Cannabidiol (CBD) supplements and additives for pets rank high on the list of most popular, and promoted, dog and cat product trends. However, the scarcity of research on how CBD affects dogs and cats matches the abundance of marketing. A scientist with one hemp CBD oil-infused pet treat and supplement company, ElleVet Sciences, collaborated with other researchers from several universities to examine how CBD intake influenced dogs’ and cats’ blood composition, as well as the animals’ behavior. In the experiment, CBD supplementation seemed safe for healthy, adult dogs, but a few issues arose in cats that may need further observation.
“Research on the use of things like CBD is still in its infancy despite the very promising anecdotes and affirmative marketing seen in media today,” Christian Kjaer, CEO of ElleVet Sciences, said. The scientists used ElleVet’s hemp CBD oil product in the research.
“Because we are a 'science first' company, we have a commitment to supporting as much of the science being done as possible,” he said.
In October, the journal Animals published the results of that study on how CBD-rich hemp nutraceuticals in pets’ diets affect their blood chemistry. The researchers gave two mg/kg total CBD concentration orally to eight dogs and eight cats twice daily. After 12 weeks of this regiment, the dogs showed no clinically significant changes. However, the cats did show some behavioral changes, including excessive head shaking and licking. One cat had increased levels of a certain enzyme. The study authors suggested that CBD receive further study when used with cats to parse out how CBD dosage and other variables affect felines. CBD seemed safe for healthy, adult dogs though.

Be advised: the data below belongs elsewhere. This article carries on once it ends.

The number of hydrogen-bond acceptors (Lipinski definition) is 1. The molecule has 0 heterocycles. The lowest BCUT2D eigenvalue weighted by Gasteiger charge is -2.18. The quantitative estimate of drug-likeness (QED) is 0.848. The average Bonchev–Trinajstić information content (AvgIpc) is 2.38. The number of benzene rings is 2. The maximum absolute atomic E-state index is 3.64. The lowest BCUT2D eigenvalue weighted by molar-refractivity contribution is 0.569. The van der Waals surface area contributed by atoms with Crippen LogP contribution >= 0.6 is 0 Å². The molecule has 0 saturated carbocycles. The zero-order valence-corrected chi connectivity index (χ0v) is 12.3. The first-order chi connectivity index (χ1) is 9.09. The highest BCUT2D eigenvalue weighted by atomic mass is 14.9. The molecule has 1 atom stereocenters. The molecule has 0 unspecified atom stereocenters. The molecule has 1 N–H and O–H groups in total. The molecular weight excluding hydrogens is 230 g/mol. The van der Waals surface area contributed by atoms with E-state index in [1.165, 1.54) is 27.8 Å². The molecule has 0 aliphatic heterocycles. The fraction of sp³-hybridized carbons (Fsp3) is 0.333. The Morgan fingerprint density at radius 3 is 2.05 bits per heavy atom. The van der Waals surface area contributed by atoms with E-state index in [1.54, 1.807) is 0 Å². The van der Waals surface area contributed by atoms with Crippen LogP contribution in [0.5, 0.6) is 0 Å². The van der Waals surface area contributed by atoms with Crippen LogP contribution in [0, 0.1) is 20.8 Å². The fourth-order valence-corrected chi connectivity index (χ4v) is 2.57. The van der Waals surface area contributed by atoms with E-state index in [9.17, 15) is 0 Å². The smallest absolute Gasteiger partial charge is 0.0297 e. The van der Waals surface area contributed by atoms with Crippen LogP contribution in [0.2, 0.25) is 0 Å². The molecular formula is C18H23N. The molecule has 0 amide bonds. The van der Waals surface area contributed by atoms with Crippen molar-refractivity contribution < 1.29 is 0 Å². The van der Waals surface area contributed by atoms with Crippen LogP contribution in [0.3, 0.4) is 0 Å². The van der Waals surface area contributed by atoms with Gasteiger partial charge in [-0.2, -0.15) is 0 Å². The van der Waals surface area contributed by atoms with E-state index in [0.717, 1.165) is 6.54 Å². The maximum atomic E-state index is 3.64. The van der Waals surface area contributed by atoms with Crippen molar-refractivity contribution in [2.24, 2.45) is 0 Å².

“Dosing of CBD can be different among different species, but also each individual animal depending on what we are trying to support,” said Kjaer.
ElleVet Sciences is attempting to pinpoint a good starting dose, he said, one that is measurable in the animal’s body with clinical trials and safety studies.
Tim Wall covers the dog, cat and other pet food industries as a senior reporter for WATT Global Media. His work has appeared in Scientific American, Live Science, Discovery News, Honduras Weekly, Global Journalist and other outlets. He holds an M.A. in journalism and an M.S. in natural resources, both from the University of Missouri - Columbia, along with a bachelor's degree in biology.
Wall served in the Peace Corps in Honduras from 2005 to 2007, where he coordinated with the town government of Moroceli to organize a municipal trash collection system, taught environmental science, translated for medical brigades and facilitated sustainable agriculture, along with other projects.
Contact Wall via https://www.wattglobalmedia.com/contact-us/
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